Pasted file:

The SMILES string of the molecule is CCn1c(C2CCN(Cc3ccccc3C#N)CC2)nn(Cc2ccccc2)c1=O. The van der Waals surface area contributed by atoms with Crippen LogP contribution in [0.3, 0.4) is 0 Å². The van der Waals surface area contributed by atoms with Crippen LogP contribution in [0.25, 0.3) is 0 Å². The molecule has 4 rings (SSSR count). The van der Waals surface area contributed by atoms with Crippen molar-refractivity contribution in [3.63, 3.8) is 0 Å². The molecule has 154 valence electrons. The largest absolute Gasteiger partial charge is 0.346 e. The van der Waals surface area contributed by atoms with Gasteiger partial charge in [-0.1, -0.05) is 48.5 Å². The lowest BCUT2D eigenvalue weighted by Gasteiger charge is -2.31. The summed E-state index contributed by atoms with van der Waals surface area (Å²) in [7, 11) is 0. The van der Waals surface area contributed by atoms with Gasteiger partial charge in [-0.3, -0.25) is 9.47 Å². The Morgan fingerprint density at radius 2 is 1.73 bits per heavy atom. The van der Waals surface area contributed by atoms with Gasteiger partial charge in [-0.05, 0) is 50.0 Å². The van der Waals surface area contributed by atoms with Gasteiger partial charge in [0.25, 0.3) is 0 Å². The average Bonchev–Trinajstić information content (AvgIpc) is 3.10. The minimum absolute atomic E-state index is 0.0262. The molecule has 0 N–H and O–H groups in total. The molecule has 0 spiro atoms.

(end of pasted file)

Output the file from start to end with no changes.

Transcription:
The SMILES string of the molecule is CCn1c(C2CCN(Cc3ccccc3C#N)CC2)nn(Cc2ccccc2)c1=O. The van der Waals surface area contributed by atoms with Crippen LogP contribution in [0.3, 0.4) is 0 Å². The van der Waals surface area contributed by atoms with Crippen LogP contribution in [0.25, 0.3) is 0 Å². The molecule has 4 rings (SSSR count). The van der Waals surface area contributed by atoms with Crippen molar-refractivity contribution in [3.63, 3.8) is 0 Å². The molecule has 154 valence electrons. The largest absolute Gasteiger partial charge is 0.346 e. The van der Waals surface area contributed by atoms with Gasteiger partial charge in [-0.1, -0.05) is 48.5 Å². The lowest BCUT2D eigenvalue weighted by Gasteiger charge is -2.31. The summed E-state index contributed by atoms with van der Waals surface area (Å²) in [7, 11) is 0. The van der Waals surface area contributed by atoms with Gasteiger partial charge in [-0.3, -0.25) is 9.47 Å². The Morgan fingerprint density at radius 2 is 1.73 bits per heavy atom. The van der Waals surface area contributed by atoms with Gasteiger partial charge in [-0.05, 0) is 50.0 Å². The van der Waals surface area contributed by atoms with Gasteiger partial charge in [0.25, 0.3) is 0 Å². The average Bonchev–Trinajstić information content (AvgIpc) is 3.10. The minimum absolute atomic E-state index is 0.0262. The molecule has 0 N–H and O–H groups in total. The molecule has 0 spiro atoms.